Peel Island People – 2 – Eric Reye

Eric Reye passed away peacefully on Monday night 29.1.2007 in the Beenleigh Nursing Home.  Though physically incapacitated for his last years, Eric’s mind remained keen to the end. For one so used to the outdoor life, his immobility in a nursing home must have been a great frustration, but, in typical style, he accepted his lot philosophically and without complaint.

I like to remember Eric from my times with him on his boat “Coolooloa” on the mangrove flats at Redland Bay, eating peanuts, sipping his home-made mead, surrounded by his laboratory materials and discussing Moreton Bay’s history of which, for me at least, Eric played such an important part.

Matron Ahlberg, Doctor Reye, Nurse Sharp at the Lazaret late 1940s

All his life, Eric was a lover of boats and the Bay. From those of you who have read my books, you will recall his canoe trips from Brisbane to Southport and his search for the ‘Spanish Galleon’ which in itself has inspired many others to continue. After studying medicine at the University of Queensland, he was able to combine his yachting skills with his medicine when he became the Medical Officer for the Hansen’s Disease (Leprosy) patients at Peel Island. While there he worked constantly to improve the conditions of the patients.

It was also on Peel that he was bitten by the bug – the biting midge actually – when trying to find its breeding habits. Entomology was soon to take over his whole life and he abandoned medicine in its favour, eventually becoming acknowledged as a world expert in the study of biting midges.

 He was a source of much of our knowledge of Peel Island’s Lazaret history and one of our last living links with it. 

He was always willing to impart his great knowledge to others, and I for one am especially grateful for his generosity in supporting my Moreton Bay writings.

Peter Ludlow

Doris Gabriel (wife of Doctor Morgan Gabriel, Eric’s successor) and Eric Reye at the former doctor’s Lazaret quarters, 1993

Time and Tide

In the course of my Moreton Bay researches I have often wondered why so may wooden boats – once the love of someone’s life – lie abandoned and left to rot amongst the mangroves.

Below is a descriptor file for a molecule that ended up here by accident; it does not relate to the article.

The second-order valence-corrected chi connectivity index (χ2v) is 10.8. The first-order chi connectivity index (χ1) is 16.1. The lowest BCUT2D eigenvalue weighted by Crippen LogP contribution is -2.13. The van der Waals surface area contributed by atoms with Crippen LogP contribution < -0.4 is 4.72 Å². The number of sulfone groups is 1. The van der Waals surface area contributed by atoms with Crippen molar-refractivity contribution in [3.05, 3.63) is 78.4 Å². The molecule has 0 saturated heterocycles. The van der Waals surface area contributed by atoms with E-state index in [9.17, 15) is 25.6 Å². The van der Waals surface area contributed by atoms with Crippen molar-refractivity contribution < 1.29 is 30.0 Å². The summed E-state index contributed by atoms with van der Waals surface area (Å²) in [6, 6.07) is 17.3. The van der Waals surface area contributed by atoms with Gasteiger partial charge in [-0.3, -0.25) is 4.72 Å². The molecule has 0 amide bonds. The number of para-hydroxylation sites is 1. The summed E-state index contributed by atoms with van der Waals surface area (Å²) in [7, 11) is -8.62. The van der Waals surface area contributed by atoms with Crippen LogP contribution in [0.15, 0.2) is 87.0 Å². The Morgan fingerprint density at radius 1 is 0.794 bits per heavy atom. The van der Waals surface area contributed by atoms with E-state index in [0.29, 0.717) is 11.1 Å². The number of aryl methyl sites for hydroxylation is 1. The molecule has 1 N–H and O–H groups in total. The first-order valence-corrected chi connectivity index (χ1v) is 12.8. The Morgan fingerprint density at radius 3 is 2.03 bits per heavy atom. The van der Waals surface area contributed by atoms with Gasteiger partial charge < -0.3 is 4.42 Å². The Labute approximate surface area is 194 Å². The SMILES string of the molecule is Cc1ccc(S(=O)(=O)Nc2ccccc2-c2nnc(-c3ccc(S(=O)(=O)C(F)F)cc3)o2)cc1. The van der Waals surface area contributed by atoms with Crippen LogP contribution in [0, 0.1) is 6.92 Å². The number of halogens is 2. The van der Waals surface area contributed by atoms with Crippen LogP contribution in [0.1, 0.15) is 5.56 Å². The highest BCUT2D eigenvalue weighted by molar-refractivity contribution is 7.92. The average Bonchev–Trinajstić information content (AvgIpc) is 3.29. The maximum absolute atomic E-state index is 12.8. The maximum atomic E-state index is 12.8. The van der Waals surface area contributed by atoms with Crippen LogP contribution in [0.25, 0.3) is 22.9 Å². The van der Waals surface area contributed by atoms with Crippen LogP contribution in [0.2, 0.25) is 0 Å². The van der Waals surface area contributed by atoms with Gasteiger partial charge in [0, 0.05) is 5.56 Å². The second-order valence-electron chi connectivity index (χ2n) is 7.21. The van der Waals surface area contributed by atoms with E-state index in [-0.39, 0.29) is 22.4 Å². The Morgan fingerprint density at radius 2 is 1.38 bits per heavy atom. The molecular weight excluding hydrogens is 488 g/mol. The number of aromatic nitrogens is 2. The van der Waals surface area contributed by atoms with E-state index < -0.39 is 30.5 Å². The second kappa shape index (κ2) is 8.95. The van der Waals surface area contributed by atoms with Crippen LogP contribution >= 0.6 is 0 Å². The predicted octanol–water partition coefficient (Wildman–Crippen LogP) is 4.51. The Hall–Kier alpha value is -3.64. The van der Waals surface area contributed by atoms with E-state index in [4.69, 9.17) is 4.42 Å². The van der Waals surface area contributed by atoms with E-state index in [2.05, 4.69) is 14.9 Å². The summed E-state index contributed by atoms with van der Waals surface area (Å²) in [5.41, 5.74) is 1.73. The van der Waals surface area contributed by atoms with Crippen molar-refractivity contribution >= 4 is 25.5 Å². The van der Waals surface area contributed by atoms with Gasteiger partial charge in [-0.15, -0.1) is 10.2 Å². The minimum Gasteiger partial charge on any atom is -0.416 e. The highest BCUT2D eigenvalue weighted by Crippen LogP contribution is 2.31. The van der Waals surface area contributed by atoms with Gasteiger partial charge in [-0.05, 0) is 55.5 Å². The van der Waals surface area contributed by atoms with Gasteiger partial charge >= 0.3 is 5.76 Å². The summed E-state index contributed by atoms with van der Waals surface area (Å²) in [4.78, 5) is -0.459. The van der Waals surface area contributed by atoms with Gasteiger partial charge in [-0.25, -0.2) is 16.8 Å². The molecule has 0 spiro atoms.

Abandoned boats at Rusters boatyard, Redland Bay, in the early 1990s
Abandoned boats at Rusters boatyard, Redland Bay, in the early 1990s

Last weekend, I revisited one such ‘cemetery’ at Rusters in Redland Bay. It was a former boatyard that I used to frequent in the early 1990s to visit and interview bay identity Eric Reye who had made his home there on his boat ‘Coolooloa’. Eric spent years converting the old surf landing dory that he purchased after WW2 into a floating laboratory for further research into biting midges (he was a world leader in that field then). Although he never fulfilled his dream, ‘Coolooloa’ did provide him with a home, and with an interest in trying to make the old craft seaworthy.

Eric Reye on his boat 'Coolooloa' at Rusters boatyard in the early 1990s
Eric Reye on his boat ‘Coolooloa’ at Rusters boatyard in the early 1990s

Like a true sailor, he loved his boat – it was his ‘other woman’. And I think this is why so many boats are left to rot: their owners just couldn’t bear to part with them, so that eventually when they died their boats were left to fade away, forgotten widows, in the mangroves.

Peter Ludlow and the widow 'Coolooloa' at Rusters 6 June 2015
Peter Ludlow and the widow ‘Coolooloa’ at Rusters 6 June 2015